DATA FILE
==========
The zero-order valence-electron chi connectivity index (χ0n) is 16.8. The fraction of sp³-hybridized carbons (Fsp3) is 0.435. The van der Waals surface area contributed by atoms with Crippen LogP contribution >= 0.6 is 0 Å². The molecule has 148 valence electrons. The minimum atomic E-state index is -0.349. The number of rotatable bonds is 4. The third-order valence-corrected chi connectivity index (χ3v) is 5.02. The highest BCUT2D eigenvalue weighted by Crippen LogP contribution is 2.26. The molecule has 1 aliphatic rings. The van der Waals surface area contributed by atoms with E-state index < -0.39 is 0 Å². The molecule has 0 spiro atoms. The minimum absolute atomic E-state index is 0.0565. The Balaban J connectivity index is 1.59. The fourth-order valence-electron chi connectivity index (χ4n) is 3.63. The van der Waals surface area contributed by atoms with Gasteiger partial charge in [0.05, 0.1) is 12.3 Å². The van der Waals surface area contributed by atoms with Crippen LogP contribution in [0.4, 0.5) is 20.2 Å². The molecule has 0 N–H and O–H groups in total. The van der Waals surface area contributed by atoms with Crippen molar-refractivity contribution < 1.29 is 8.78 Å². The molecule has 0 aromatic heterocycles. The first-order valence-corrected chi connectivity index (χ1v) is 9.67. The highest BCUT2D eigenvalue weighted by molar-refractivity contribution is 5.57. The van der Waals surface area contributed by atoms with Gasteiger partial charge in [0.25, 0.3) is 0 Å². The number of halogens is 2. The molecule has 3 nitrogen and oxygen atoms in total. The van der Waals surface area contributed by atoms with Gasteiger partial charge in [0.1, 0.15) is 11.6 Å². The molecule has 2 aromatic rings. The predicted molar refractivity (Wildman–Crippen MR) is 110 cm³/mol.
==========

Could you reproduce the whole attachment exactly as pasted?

The zero-order valence-electron chi connectivity index (χ0n) is 16.8. The fraction of sp³-hybridized carbons (Fsp3) is 0.435. The van der Waals surface area contributed by atoms with Crippen LogP contribution >= 0.6 is 0 Å². The molecule has 148 valence electrons. The minimum atomic E-state index is -0.349. The number of rotatable bonds is 4. The third-order valence-corrected chi connectivity index (χ3v) is 5.02. The highest BCUT2D eigenvalue weighted by Crippen LogP contribution is 2.26. The molecule has 1 aliphatic rings. The van der Waals surface area contributed by atoms with E-state index < -0.39 is 0 Å². The molecule has 0 spiro atoms. The minimum absolute atomic E-state index is 0.0565. The Balaban J connectivity index is 1.59. The fourth-order valence-electron chi connectivity index (χ4n) is 3.63. The van der Waals surface area contributed by atoms with Gasteiger partial charge in [0.05, 0.1) is 12.3 Å². The van der Waals surface area contributed by atoms with Crippen LogP contribution in [0.4, 0.5) is 20.2 Å². The molecule has 0 N–H and O–H groups in total. The van der Waals surface area contributed by atoms with Crippen molar-refractivity contribution < 1.29 is 8.78 Å². The molecule has 0 aromatic heterocycles. The first-order valence-corrected chi connectivity index (χ1v) is 9.67. The highest BCUT2D eigenvalue weighted by molar-refractivity contribution is 5.57. The van der Waals surface area contributed by atoms with Gasteiger partial charge in [0.25, 0.3) is 0 Å². The number of halogens is 2. The molecule has 3 nitrogen and oxygen atoms in total. The van der Waals surface area contributed by atoms with Gasteiger partial charge in [0.1, 0.15) is 11.6 Å². The molecule has 2 aromatic rings. The predicted molar refractivity (Wildman–Crippen MR) is 110 cm³/mol.